One patient with typhoid had to be wheeled into the theatre last week for an emergency surgery as the doctor failed to diagnose the disease despite textbook symptoms,” he said. “If we find wrong prescriptions or late referrals, a two-member committee will hold an inquiry. If they are convinced there is mismanagement, the state will file complaints with the state medical council,” Dr Kolandaisamy said. The health department circulated the “faulty” prescriptions among doctors’ bodies such as the Indian Medical Association and Association of Physicians of India for discussion along with a six-page advisory on management of fever cases. Doctors’ bodies said they would circulate the advisory and conduct refresher modules for all doctors. “We will be propagating the state protocol actively to avoid use of injectable analgesics and steroids. We are telling doctors to do a blood test on the third day and refer patients to bigger hospitals at an earlier stage if they don’t have adequate facilities,” said IMA state president Dr A Jayalal. The health department plans regular audit of all cases referred to government hospitals with complications such as dengue, H1N1 and typhoid. “The number of positive cases we receive this year is far less than 2017, but when we saw four back-to-back deaths from dengue and six from H1N1, we decided to check,” said health secretary Dr J Radhakrishnan.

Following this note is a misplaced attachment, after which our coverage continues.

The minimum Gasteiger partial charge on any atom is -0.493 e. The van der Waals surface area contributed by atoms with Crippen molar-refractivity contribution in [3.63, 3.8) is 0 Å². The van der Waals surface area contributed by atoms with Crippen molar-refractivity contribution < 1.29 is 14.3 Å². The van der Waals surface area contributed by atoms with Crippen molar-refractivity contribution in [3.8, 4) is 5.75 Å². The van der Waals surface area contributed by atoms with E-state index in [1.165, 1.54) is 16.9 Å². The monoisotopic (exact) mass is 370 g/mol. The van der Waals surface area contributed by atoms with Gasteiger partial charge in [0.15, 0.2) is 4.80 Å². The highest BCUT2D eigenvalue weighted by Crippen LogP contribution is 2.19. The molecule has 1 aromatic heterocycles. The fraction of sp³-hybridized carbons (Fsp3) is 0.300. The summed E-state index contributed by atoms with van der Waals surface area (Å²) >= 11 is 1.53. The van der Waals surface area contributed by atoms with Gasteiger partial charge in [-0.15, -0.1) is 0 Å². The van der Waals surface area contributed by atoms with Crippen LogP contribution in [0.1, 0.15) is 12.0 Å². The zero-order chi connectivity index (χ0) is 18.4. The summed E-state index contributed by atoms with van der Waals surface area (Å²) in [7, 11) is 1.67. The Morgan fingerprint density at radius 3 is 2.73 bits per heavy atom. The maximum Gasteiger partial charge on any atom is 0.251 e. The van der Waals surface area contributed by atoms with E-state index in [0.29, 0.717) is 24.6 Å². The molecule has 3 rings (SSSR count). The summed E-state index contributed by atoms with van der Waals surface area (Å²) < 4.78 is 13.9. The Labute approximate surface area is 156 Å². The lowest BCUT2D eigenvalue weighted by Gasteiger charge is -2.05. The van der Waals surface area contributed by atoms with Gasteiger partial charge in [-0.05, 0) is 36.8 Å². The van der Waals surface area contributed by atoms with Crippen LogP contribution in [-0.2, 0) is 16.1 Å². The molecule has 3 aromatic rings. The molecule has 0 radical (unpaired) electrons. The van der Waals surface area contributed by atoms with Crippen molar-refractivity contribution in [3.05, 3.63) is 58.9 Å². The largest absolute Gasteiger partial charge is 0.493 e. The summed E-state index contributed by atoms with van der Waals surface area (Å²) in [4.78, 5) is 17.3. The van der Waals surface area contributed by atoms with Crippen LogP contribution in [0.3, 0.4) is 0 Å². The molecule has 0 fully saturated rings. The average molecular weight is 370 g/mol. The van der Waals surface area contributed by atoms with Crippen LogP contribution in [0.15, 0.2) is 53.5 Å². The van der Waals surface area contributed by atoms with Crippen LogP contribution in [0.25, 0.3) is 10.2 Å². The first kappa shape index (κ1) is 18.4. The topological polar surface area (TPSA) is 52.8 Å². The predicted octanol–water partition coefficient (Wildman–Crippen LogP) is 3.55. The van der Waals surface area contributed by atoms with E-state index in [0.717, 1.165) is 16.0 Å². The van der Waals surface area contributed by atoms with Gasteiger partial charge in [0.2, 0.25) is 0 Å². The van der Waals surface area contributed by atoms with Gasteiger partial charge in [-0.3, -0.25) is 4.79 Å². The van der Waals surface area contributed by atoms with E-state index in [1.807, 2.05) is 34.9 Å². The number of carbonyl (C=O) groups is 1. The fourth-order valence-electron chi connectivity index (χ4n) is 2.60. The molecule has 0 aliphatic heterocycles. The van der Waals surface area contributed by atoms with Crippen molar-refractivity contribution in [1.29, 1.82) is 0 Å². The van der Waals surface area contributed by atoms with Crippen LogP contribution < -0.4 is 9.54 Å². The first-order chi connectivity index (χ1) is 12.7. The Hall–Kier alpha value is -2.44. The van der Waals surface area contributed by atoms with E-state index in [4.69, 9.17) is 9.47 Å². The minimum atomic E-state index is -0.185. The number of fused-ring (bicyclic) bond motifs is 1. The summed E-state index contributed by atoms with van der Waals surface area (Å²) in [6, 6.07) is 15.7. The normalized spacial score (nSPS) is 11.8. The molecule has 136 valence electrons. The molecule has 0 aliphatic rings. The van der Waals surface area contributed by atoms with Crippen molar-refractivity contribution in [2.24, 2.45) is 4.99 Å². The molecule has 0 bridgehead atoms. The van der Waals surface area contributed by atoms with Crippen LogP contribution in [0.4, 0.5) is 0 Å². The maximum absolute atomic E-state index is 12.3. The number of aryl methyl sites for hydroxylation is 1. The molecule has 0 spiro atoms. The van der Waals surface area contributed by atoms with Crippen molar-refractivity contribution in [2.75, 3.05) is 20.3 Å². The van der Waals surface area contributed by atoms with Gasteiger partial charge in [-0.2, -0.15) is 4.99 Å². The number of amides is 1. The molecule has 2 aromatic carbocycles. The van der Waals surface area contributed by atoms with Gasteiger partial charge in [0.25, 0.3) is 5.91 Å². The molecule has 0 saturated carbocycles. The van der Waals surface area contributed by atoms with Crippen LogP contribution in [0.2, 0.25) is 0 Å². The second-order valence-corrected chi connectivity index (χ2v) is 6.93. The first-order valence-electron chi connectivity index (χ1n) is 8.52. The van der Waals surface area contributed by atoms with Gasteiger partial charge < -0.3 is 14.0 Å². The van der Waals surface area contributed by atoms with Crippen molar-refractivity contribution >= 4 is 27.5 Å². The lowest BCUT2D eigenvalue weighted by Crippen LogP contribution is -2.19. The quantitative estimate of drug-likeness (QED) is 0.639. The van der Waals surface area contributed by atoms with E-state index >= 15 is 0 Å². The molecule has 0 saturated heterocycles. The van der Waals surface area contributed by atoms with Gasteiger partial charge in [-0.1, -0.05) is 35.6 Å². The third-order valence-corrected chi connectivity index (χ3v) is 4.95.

A bridge too far: 20x commuters, same infra